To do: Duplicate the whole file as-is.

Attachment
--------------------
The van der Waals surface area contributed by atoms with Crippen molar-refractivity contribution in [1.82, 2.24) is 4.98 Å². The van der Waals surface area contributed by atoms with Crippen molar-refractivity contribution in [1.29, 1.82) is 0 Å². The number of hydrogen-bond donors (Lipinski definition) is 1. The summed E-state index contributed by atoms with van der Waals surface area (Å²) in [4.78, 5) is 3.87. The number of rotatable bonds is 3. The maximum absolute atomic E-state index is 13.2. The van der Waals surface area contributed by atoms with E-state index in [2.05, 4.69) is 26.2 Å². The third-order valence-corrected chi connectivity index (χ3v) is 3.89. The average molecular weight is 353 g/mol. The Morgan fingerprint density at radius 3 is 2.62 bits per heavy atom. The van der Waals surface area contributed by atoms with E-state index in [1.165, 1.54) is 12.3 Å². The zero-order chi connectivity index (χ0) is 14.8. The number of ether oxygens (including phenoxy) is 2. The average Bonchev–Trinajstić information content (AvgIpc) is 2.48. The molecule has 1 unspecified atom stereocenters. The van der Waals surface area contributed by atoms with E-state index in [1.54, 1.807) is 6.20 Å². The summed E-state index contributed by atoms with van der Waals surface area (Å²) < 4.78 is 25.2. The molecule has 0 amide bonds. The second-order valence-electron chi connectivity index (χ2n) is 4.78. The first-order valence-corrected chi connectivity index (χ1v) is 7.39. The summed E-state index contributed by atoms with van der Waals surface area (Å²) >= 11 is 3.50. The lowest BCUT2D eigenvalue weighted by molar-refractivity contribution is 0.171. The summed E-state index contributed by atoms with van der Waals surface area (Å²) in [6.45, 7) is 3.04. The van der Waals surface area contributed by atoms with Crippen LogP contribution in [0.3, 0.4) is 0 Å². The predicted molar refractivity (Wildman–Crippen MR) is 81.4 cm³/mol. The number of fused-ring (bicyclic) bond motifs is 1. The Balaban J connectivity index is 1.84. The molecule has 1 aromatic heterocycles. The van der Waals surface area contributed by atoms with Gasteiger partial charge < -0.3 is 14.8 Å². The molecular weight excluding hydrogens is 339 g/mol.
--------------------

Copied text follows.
The van der Waals surface area contributed by atoms with Crippen molar-refractivity contribution in [1.82, 2.24) is 4.98 Å². The van der Waals surface area contributed by atoms with Crippen molar-refractivity contribution in [1.29, 1.82) is 0 Å². The number of hydrogen-bond donors (Lipinski definition) is 1. The summed E-state index contributed by atoms with van der Waals surface area (Å²) in [4.78, 5) is 3.87. The number of rotatable bonds is 3. The maximum absolute atomic E-state index is 13.2. The van der Waals surface area contributed by atoms with E-state index in [2.05, 4.69) is 26.2 Å². The third-order valence-corrected chi connectivity index (χ3v) is 3.89. The average molecular weight is 353 g/mol. The Morgan fingerprint density at radius 3 is 2.62 bits per heavy atom. The van der Waals surface area contributed by atoms with E-state index in [1.165, 1.54) is 12.3 Å². The zero-order chi connectivity index (χ0) is 14.8. The number of ether oxygens (including phenoxy) is 2. The average Bonchev–Trinajstić information content (AvgIpc) is 2.48. The molecule has 1 unspecified atom stereocenters. The van der Waals surface area contributed by atoms with E-state index in [1.54, 1.807) is 6.20 Å². The summed E-state index contributed by atoms with van der Waals surface area (Å²) < 4.78 is 25.2. The molecule has 0 amide bonds. The second-order valence-electron chi connectivity index (χ2n) is 4.78. The first-order valence-corrected chi connectivity index (χ1v) is 7.39. The summed E-state index contributed by atoms with van der Waals surface area (Å²) >= 11 is 3.50. The lowest BCUT2D eigenvalue weighted by molar-refractivity contribution is 0.171. The summed E-state index contributed by atoms with van der Waals surface area (Å²) in [6.45, 7) is 3.04. The van der Waals surface area contributed by atoms with Crippen LogP contribution in [0.3, 0.4) is 0 Å². The predicted molar refractivity (Wildman–Crippen MR) is 81.4 cm³/mol. The number of fused-ring (bicyclic) bond motifs is 1. The Balaban J connectivity index is 1.84. The molecule has 1 aromatic heterocycles. The van der Waals surface area contributed by atoms with Gasteiger partial charge < -0.3 is 14.8 Å². The molecular weight excluding hydrogens is 339 g/mol.